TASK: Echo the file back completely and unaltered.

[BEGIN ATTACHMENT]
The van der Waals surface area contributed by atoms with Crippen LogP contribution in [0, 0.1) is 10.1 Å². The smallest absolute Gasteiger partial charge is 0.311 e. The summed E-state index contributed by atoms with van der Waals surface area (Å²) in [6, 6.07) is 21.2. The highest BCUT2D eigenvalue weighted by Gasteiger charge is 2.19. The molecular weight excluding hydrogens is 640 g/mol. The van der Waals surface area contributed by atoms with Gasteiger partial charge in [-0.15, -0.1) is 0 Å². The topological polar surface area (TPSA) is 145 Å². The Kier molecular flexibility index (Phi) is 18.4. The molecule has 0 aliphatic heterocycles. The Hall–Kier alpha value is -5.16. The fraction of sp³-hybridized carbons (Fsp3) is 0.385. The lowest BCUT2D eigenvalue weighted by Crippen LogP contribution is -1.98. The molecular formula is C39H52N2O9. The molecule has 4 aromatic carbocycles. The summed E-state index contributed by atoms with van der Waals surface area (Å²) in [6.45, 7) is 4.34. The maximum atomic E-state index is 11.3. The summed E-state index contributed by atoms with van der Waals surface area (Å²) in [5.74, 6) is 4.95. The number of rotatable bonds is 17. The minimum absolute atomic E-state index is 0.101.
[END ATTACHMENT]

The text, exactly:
The van der Waals surface area contributed by atoms with Crippen LogP contribution in [0, 0.1) is 10.1 Å². The smallest absolute Gasteiger partial charge is 0.311 e. The summed E-state index contributed by atoms with van der Waals surface area (Å²) in [6, 6.07) is 21.2. The highest BCUT2D eigenvalue weighted by Gasteiger charge is 2.19. The molecular weight excluding hydrogens is 640 g/mol. The van der Waals surface area contributed by atoms with Gasteiger partial charge in [-0.15, -0.1) is 0 Å². The topological polar surface area (TPSA) is 145 Å². The Kier molecular flexibility index (Phi) is 18.4. The molecule has 0 aliphatic heterocycles. The Hall–Kier alpha value is -5.16. The fraction of sp³-hybridized carbons (Fsp3) is 0.385. The lowest BCUT2D eigenvalue weighted by Crippen LogP contribution is -1.98. The molecular formula is C39H52N2O9. The molecule has 4 aromatic carbocycles. The summed E-state index contributed by atoms with van der Waals surface area (Å²) in [6.45, 7) is 4.34. The maximum atomic E-state index is 11.3. The summed E-state index contributed by atoms with van der Waals surface area (Å²) in [5.74, 6) is 4.95. The number of rotatable bonds is 17. The minimum absolute atomic E-state index is 0.101.